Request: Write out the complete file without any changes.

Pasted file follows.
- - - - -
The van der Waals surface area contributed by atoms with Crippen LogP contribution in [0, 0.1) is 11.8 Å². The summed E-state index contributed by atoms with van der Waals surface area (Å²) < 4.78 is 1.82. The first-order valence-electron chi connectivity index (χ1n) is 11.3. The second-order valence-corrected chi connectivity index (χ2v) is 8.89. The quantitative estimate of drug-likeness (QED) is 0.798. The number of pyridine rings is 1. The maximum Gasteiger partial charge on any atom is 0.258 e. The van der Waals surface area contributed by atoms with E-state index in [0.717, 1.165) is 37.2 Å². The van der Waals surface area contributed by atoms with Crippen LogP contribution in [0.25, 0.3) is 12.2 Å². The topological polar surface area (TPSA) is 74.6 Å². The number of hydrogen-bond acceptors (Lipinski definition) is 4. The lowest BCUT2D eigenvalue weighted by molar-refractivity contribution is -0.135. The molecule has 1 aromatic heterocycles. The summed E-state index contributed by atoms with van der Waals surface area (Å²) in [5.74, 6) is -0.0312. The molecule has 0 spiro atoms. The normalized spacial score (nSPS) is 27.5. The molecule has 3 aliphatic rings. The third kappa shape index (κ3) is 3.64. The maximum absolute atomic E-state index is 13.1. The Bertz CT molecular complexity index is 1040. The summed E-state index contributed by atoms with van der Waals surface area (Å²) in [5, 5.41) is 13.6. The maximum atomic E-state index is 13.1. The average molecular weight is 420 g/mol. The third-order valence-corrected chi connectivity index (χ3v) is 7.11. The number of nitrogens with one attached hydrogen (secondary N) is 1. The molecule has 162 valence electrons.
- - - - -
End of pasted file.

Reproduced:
The van der Waals surface area contributed by atoms with Crippen LogP contribution in [0, 0.1) is 11.8 Å². The summed E-state index contributed by atoms with van der Waals surface area (Å²) < 4.78 is 1.82. The first-order valence-electron chi connectivity index (χ1n) is 11.3. The second-order valence-corrected chi connectivity index (χ2v) is 8.89. The quantitative estimate of drug-likeness (QED) is 0.798. The number of pyridine rings is 1. The maximum Gasteiger partial charge on any atom is 0.258 e. The van der Waals surface area contributed by atoms with E-state index in [0.717, 1.165) is 37.2 Å². The van der Waals surface area contributed by atoms with Crippen LogP contribution in [0.25, 0.3) is 12.2 Å². The topological polar surface area (TPSA) is 74.6 Å². The number of hydrogen-bond acceptors (Lipinski definition) is 4. The lowest BCUT2D eigenvalue weighted by molar-refractivity contribution is -0.135. The molecule has 1 aromatic heterocycles. The summed E-state index contributed by atoms with van der Waals surface area (Å²) in [5.74, 6) is -0.0312. The molecule has 0 spiro atoms. The normalized spacial score (nSPS) is 27.5. The molecule has 3 aliphatic rings. The third kappa shape index (κ3) is 3.64. The maximum absolute atomic E-state index is 13.1. The Bertz CT molecular complexity index is 1040. The summed E-state index contributed by atoms with van der Waals surface area (Å²) in [5, 5.41) is 13.6. The maximum atomic E-state index is 13.1. The average molecular weight is 420 g/mol. The third-order valence-corrected chi connectivity index (χ3v) is 7.11. The number of nitrogens with one attached hydrogen (secondary N) is 1. The molecule has 162 valence electrons.